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2016.11.05 la Vanguardia: Duel of Baritones at the Liceu

LA VANGUARDIA  5.11.2016

Duel of Baritones at the Liceu

by Maricel Chavarria

 (Duelo de barítonos en el Liceu)

The experienced Russian Dmitri Hvorostovsky and the charismatic Englishman Simon Keenlyside, two “sex symbols” of the opera stage, explore the stereotypes of masculinity in opera.

The 21st century is the century of baritones. You don’t believe that? It is obvious that tenors such as Jonas Kaufmann or Juan Diego Flórez are those singers who raise passions among the opera-going public. But a deeper seduction is unfolding from the baritone register. There is a magnetism there in which the composers of the time have also been trapped. It is quite logical: The voice of a baritone is the epitome of the male voice, the most natural, the most familiar and … pleasant. That’s why Verdi and Wagner adored it. And that’s why it gained prominence among the roles of romantic heroes which in belcanto were sung by tenors.

Within twelve days, the Liceu gives us the opportunity to check this idea with two very different prototypes of the heroic baritone: the experienced Dmitri Hvorostovsky, who has openly brandished his image of a tattooed Russian – tomorrow he offers an aria concert of Russian and Verdi  repertoire in Barcelona – and the charismatic and more elegant Simon Keenlyside, who since his stunning Hamlet in 2003 has been very much loved by the audience of the Liceu, who look forward to a recital with a varied programme: it starts with the Russians – oh, yes, also – and continues with songs by Duparc, Poulenc, Richard Strauss and Schubert.

“Perhaps it is true that any man who exhibits all the traditional features of masculinity on stage is showing the most common of all men. Wasn’t it Doris Day who said ‘Macho doesn’t prove mucho’?” an amused Simon Keenlyside comments by e-mail. In a captivating way the singer possesses that British charm and that affable countenance that the public is craving to see. He was a choirboy and a student of zoology at Cambridge before he decided to study singing professionally. He is married to the French ballerina Zenaida Yanowsky. Keenlyside has given life to all kinds of characters: Don Giovanni, Papageno, Figaro, Lescaut, Pelléas, Prospero, and Hamlet, of course, but also Prince Yeletsky in Pique Dame or Andrei in War and Peace and , good heavens!, Eugene Onegin.

Is it easier to characterize an archetypal hero? we ask him.

“The majority of the central characters in opera are neither heroes nor anti-heroes, but devices created by the composers so that we can see ourselves reflected in them, extreme versions of common people with, let’s say, exaggerated needs. Was it Brecht, who said ‘That’s a poor nation that needs heroes’? Let’s see: Is Don Giovanni a hero or an anti-hero? Billy Budd? Hero or victim. Macbeth? Possibly an anti-hero. Mefistofeles? Definitely an anti-hero. Rodrigo in Don Carlo, a hero? I don’t think so. Rigoletto, hero or villain? I don’t know. In any case, you have three hours, as long as an opera takes, to create a real being.”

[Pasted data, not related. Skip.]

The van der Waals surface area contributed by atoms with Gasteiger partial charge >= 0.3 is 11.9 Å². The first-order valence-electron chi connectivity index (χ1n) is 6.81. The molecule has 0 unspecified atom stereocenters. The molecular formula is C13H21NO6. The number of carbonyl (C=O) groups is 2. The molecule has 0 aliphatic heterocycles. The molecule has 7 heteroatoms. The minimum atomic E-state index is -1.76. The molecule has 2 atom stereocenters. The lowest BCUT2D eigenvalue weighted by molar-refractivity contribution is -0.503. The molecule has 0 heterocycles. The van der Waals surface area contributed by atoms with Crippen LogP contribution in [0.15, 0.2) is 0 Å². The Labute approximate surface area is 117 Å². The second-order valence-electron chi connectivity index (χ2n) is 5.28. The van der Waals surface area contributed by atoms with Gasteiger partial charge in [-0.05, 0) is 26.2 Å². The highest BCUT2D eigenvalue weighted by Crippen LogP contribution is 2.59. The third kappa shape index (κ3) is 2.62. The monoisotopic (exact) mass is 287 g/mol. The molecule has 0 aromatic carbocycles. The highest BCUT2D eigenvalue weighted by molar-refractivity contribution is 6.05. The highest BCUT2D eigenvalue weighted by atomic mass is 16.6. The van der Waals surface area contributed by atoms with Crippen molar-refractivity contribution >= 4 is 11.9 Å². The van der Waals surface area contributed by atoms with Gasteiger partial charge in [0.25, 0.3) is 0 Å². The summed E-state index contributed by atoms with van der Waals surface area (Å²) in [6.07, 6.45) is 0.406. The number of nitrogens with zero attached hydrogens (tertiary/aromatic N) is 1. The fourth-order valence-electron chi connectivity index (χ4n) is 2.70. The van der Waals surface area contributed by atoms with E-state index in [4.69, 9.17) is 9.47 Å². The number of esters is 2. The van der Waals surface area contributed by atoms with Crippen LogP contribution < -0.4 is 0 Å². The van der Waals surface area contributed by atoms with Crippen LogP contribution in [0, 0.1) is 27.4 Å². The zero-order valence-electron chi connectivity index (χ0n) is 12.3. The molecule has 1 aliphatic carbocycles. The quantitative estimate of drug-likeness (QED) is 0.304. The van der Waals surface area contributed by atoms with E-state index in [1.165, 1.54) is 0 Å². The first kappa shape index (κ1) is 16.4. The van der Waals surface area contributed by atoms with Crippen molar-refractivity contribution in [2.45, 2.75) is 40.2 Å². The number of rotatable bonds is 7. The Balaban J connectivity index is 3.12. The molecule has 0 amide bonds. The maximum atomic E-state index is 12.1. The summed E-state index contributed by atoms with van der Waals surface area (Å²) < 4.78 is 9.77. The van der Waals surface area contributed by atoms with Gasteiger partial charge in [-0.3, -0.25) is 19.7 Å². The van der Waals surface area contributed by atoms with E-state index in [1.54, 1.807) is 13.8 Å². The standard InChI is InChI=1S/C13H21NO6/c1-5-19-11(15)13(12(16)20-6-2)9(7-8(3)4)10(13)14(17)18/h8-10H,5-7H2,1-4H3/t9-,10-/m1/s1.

And how can you succeed in this task?

“You have to offer something of their nature and the character of the music in the way you move on stage “- he explains in beautiful English – “I try to match the physicality with the nature of the character. Germont in La Traviata is immobile and rigid. Papageno in The Magic Flute is lively and active. Don Giovanni can be, and is, many things to many people. Wozzeck is agitated but need not be quick on the stage … For me, the physicality is just another colour to help build, piece by piece, the person on the stage. The more colours you can bring in the more you seem a real person. And of course the vocal colour that you choose helps to communicate vulnerability, pain, anger, aggressiveness, innocence to the public. …It is a very pleasant puzzle for a singer.”

For his part, the acclaimed Dmitri Hvorostovsky, of great stage looks and with a wide ranging voice which easily reaches the deep notes (bass register), is one of those who cannot live without bodyguards, due to a legion of fans – mostly women – who go crazy when he passes by. Not in vain is he especially successful in Russian and Italian operas, so that he shares some heroic roles with Keenlyside (Onegin, Don Giovanni, Figaro, Rigoletto …)

But his heroism in real life has surpassed any fiction, since in 2015 he was diagnosed with a brain tumour, a situation which he fights with unbending optimism.

 

 

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